Odachi Vs Nodachi
Nodachi & Katana Comparison
Is there an actual difference between odachi vs. nodachi swords? The simple answer is no. In fact, historical documents show that Japanese warriors used the two terms interchangeably. If you want to learn more about the differences in terminology (katana vs. a greatsword) and why they exist, continue reading.
The Etymology of the Names
Nodachi and odachi swords may not be different weapons, but they do have different meanings. Nodachi literally translates to "Field Sword," while Odachi means "Large / Great Sword." When debating whether to say odachi vs. nodachi, referring to a samurai sword as nodachi specifies the application of the sword and how it’s used on the battlefield. When calling a sword odachi, you are usually referring to the size of the weapon.
So What is an Odachi / Nodachi?
Japanese odachi and nodachi swords are traditionally-made Japanese swords dating as far back as the 5th century. This type of sword appears in many myths as the sword of the Gods. Down on Earth, these weapons were commonly used by cavalry because their greater length allowed for effective attacks by samurai on horseback. When used by foot soldiers, they carried it on their back, and samurai would have an assistant or fellow soldier draw the sword off when needed for battle.
Size & Length
The length of a nodachi was typically around three shaku (or 35.8 inches), although there is no exact definition of the size to be classified as such. When comparing a katana vs. a greatsword, they differ in length by about 10 inches. It was typical for the length of a katana to be around 28-29 inches.
Advantages & Disadvantages of Odachi vs. Nodachi
Since the odachi and nodachi were, in fact, the same weapon, it’s more useful to compare this weapon type to a katana. Odachi were usually more cumbersome, but they had much more strength and power per blow than a katana. While you might need time to recover from a missed blow, using an odachi effectively meant a warrior could break through a katana’s parry with ease. The odachi was a brute force weapon, while the katana rewarded speed, flexibility, and timing.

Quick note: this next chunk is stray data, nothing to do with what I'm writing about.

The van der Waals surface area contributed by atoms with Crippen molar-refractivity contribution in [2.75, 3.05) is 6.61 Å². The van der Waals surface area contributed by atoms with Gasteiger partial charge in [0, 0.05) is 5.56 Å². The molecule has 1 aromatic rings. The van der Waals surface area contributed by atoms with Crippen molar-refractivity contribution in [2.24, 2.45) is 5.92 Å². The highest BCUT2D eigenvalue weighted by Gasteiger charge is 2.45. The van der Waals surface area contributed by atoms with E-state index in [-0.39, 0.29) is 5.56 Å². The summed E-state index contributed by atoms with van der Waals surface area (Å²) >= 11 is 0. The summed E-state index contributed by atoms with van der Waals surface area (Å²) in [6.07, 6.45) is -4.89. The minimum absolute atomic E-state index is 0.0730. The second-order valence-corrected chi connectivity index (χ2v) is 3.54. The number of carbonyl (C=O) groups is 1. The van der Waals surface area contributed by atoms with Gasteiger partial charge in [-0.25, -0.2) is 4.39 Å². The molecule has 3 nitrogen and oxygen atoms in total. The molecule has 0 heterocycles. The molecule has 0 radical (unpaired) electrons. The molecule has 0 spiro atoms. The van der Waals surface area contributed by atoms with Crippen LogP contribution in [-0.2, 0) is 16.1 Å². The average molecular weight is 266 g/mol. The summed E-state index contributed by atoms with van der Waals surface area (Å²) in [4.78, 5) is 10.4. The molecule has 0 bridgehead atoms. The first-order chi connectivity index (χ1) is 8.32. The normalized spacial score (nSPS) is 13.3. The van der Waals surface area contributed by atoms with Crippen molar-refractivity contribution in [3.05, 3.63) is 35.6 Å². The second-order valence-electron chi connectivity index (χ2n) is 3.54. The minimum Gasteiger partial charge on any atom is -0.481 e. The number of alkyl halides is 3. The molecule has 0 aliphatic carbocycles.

A warrior who preferred an odachi would need to finish every battle quickly, as carrying the weight of this long blade could tire them out. The advantages of a katana vs. a greatsword meant that a fighter could carry on longer in battle, move faster, and recover more quickly – even if it took many more strikes to finish off an opponent. Choosing your weapon wasn’t really about which sword was better, merely a matter of style and technical preference in the nodachi and katana comparison.
Learn More About Swords
There are many myths about swords perpetuated by movies and television, but we at Swords of Northshire hope to set the record straight when it comes to odachi vs. nodachi. If you’re interested in Japanese history and weapons, or you want to add a handcrafted sword to your collection, our team is here to help. Browse our selection of premium swords and explore our blog to find exactly what you’re looking for.
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